FDA-approved indication: To reduce the cumulative renal toxicity associated with repeated administration of cisplatin in patients with advanced ovarian cancer.
      National Library of Medicine Drug Information Portal
    • Altretamine(Brand name: Hexalen®) Manufactured by Eisai
      FDA-approved indication: Single agent palliative treatment of patients with persistent or recurrent ovarian cancer following first-line therapy with a cisplatin and/or alkylating agent based combination.
      National Library of Medicine Drug Information Portal
      Medline Plus Health Information
    • Olaparib(Brand name: Lynparza) Manufactured by AstraZeneca Pharmaceuticals LP
      FDA-approved indication: December 2018, olaparib (Lynparza) received expanded approval for the maintenance treatment of adult patients with deleterious or suspected deleterious germline or somatic BRCAmutated (gBRCAm or sBRCAm) advanced epithelial ovarian, fallopian tube or primary peritoneal cancer who are in complete or partial response to first-line platinum based chemotherapy. Select patients with gBRCAm advanced epithelial ovarian, fallopian tube or primary peritoneal cancer for therapy based on FDA-approved companion diagnostic for Lynparza. Original approval was in August 2017.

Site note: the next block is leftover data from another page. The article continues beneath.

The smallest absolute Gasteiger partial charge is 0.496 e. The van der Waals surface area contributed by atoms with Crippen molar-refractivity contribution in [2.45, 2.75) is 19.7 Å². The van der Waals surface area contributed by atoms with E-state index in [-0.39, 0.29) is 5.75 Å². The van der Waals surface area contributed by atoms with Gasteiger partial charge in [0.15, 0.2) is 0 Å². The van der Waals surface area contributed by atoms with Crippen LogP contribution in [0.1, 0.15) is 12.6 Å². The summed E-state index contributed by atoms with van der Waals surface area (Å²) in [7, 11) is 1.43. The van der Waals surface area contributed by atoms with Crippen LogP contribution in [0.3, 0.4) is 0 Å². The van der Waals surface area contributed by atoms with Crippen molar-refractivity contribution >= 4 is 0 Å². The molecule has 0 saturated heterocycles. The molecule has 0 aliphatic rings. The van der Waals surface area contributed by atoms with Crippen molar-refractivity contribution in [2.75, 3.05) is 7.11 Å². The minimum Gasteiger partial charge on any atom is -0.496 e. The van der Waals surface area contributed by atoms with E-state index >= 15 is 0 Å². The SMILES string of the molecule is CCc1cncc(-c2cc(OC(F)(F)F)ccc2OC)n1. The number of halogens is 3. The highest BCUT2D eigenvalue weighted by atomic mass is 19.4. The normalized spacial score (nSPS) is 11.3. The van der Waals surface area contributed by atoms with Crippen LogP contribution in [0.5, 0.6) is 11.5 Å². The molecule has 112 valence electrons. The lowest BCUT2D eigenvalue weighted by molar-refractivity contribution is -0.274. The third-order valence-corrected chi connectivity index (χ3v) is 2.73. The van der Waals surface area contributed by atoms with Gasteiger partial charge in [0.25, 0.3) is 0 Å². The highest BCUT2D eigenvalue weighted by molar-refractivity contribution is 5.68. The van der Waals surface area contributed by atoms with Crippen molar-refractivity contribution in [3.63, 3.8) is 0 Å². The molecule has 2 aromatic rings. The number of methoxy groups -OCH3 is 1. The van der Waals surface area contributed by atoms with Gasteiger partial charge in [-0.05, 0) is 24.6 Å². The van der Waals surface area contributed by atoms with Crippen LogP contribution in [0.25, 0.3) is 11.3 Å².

National Library of Medicine Drug Information Portal
      Medline Plus Health Information
    • Satumomab pendetide(Brand name: Oncoscint CR/OV) Manufactured by Cytogen Corporation
      FDA-approved indication: For determining the extent and location of extrahepatic malignant disease in patients with known colorectal and ovarian cancer.
      National Library of Medicine Drug Information Portal
    • Rucaparib(Brand name: Rubraca) Manufactured by Clovis Oncology, Inc.
      FDA-approved indication: December 2016 approved as monotherapy for the treatment of patients with deleterious BRCA mutation (germline and/or somatic) associated advanced ovarian cancer who have been treated with two or more chemotherapies.
      National Library of Medicine Drug Information Portal
      Medline Plus Health Information

    Organizations